The last two decades have witnessed a huge expansion in academic research into biography, as reflected in:
the proliferation of international and interdisciplinary conferences on the subject, most recently the ambitious summer 2010 meeting in the UK of the International Auto/Biography Association;
the growing body of scholarly literature re biography, whether specialist books or journals;
the establishment of research institutes dedicated to the field, witness The Centre for Life-Writing Research at King’s College, London, and the University of Sussex’s Centre for Life History & Life Writing Research.
One of the great strengths of this burgeoning research culture is its interdisciplinary nature, with researchers from a wide range of disciplines; not only in the humanities, but also in the social sciences, and even in the natural sciences – together with freelance biographers unattached to any academic institution. Yet what constitutes a real strength is also an obvious weakness, in that the diverse backgrounds of scholars engaged in this research means communication across the disciplines can often prove difficult. Clearly academic biographers from different disciplines, freelance biographers, and theorists of biography can and do meet – but too often their engagement with each other is haphazard. A research network can consolidate fragile lines of communication across disciplines, between practitioners and theorists, and between scholars and non-academic writers. The research institutes in the UK and abroad fulfil an invaluable role, but the AHRC – in conjunction with the University of Southampton and its partner institutions – is now establishing a research network that will be interdisciplinary, international, and inclusive. Inclusive in that an initiative rooted in academia will also embrace freelance writers, their agents, and their publishers.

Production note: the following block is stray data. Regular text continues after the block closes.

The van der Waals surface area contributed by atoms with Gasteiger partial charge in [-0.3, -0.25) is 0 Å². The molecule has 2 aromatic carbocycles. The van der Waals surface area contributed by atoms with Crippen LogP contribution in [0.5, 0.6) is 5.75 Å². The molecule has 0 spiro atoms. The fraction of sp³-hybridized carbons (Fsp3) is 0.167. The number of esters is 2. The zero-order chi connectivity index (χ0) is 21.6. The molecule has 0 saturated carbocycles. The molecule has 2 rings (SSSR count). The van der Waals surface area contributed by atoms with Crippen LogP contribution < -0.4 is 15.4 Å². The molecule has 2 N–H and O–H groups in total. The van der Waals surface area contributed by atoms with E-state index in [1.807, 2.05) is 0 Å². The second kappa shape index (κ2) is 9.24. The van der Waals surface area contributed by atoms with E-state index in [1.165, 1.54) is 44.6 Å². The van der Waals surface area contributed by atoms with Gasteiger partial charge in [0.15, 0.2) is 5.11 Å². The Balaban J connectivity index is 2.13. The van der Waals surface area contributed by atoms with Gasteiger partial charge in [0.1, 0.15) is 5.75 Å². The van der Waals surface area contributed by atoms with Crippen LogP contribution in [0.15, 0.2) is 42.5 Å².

The research network’s aims:
To provide a forum for vigorous debate, cutting across disciplinary boundaries, with regard to the very nature of biography in the early 21st century.
To create an additional forum for exploring biography’s function and purpose within contemporary society, specifically addressing its future direction, composition, and status.
To establish a facility by which theoretical discussion complements, informs, and enhances fruitful interaction between academy-based and independent biographers; and between these practitioners and the various agencies that provide an outlet for their work.
The research network’s key elements:
A network that will survive and prosper beyond the AHRC’s two-year funding period, providing an umbrella beneath which a diversity of related activities can be initiated and sustained.
Two symposia and an international conference.
Speakers and active participants at all three events who can generate a healthy and inclusive discourse re: biography in the 21st century; which is then maintained via various channels, not least a network website.
A genuinely interactive website, based at the University of Southampton, which utilises the latest digital technology; and gains recognition in the UK and beyond as a conduit for theoretical discussion, an interface between readers and writers, and a noticeboard that facilitates the exchange of good practice and practical advice.